WAKEFIELD — Before two Crescent Street homes are razed to make way for an assisted living facility, a hearing will be held later this month to make sure the town’s historical integrity won’t be negatively affected by the tear-downs.

The Historical Commission will hold a hearing Jan. 21 in the Public Safety Building’s Community Room beginning at 7:30 p.m. to determine whether demolishing the houses at 17 and 19 Crescent St. “would be detrimental to the historical or architectural heritage or resources of the Town of Wakefield,” according to a legal notice in today’s Item.

The house at 17 Crescent St., built around 1784, was the home of Revolutionary War surgeon Dr. John Hart, reportedly a trusted aide to George Washington. The house at 19 Crescent St., known as the Crocker House, was built in 1840.

Late last year, Building Inspector John Roberto III received notice from the Fraen Real Estate Corporation asking permission to rip down the two houses so a new downtown assisted living facility could be constructed between Main and Crescent streets. Roberto needs to in turn notify the Historical Commission to see if there’s any reason to implement the town’s Demolition Delay Bylaw on properties of possible historical value. If the bylaw is enacted, there would be a six month delay on the razing of the houses.

Shelter Development is proposing to build a 130-unit Brightview Senior Living facility. Sixty nine units will be for those who have assisted living needs and 61 units will be for those who can live on their own.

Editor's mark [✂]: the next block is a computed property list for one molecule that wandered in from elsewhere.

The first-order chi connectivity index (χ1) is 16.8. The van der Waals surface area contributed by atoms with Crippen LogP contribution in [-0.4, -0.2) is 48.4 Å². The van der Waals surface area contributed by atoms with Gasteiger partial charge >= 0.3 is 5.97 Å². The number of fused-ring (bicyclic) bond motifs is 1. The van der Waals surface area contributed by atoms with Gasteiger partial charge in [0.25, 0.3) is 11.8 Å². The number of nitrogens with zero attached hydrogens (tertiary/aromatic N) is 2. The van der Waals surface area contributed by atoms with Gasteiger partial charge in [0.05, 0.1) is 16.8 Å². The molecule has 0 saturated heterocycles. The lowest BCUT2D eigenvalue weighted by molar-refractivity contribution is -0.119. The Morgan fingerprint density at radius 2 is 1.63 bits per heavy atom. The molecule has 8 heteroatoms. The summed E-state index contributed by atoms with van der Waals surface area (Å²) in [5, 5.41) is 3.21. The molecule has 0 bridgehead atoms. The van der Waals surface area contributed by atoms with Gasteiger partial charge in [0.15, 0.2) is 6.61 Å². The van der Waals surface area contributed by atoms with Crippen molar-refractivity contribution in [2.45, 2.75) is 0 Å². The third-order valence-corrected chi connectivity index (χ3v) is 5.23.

Opponents of the project argue that Shelter and Brightview people originally sought to build a smaller facility, with 90 units in all and the project should be no bigger than that.

At a hearing session before the Zoning Board of Appeals last month, Shelter representatives returned with some revised plans. An attorney representing a Crescent Street couple opposed to the scale of the project, suggested to ZBA members that they go look at the Brightview facility on Route 114 in North Andover and try to imagine a building of that size squeezed into the proposed Wakefield location.

Topsfield Atty. Alan Grenier also insisted that Wakefield zoning rules say nothing about independent living units. Grenier, citing from the Zoning Bylaw, also said proposed parking would be inadequate.

Atty. Brian McGrail, who represents Shelter during the local permitting process, said the North Andover location does not have a parking garage, as the Wakefield facility will have below the residential units.

Tomorrow night, the ZBA hearing on the Brightview project continues. The session will focus on parking and traffic.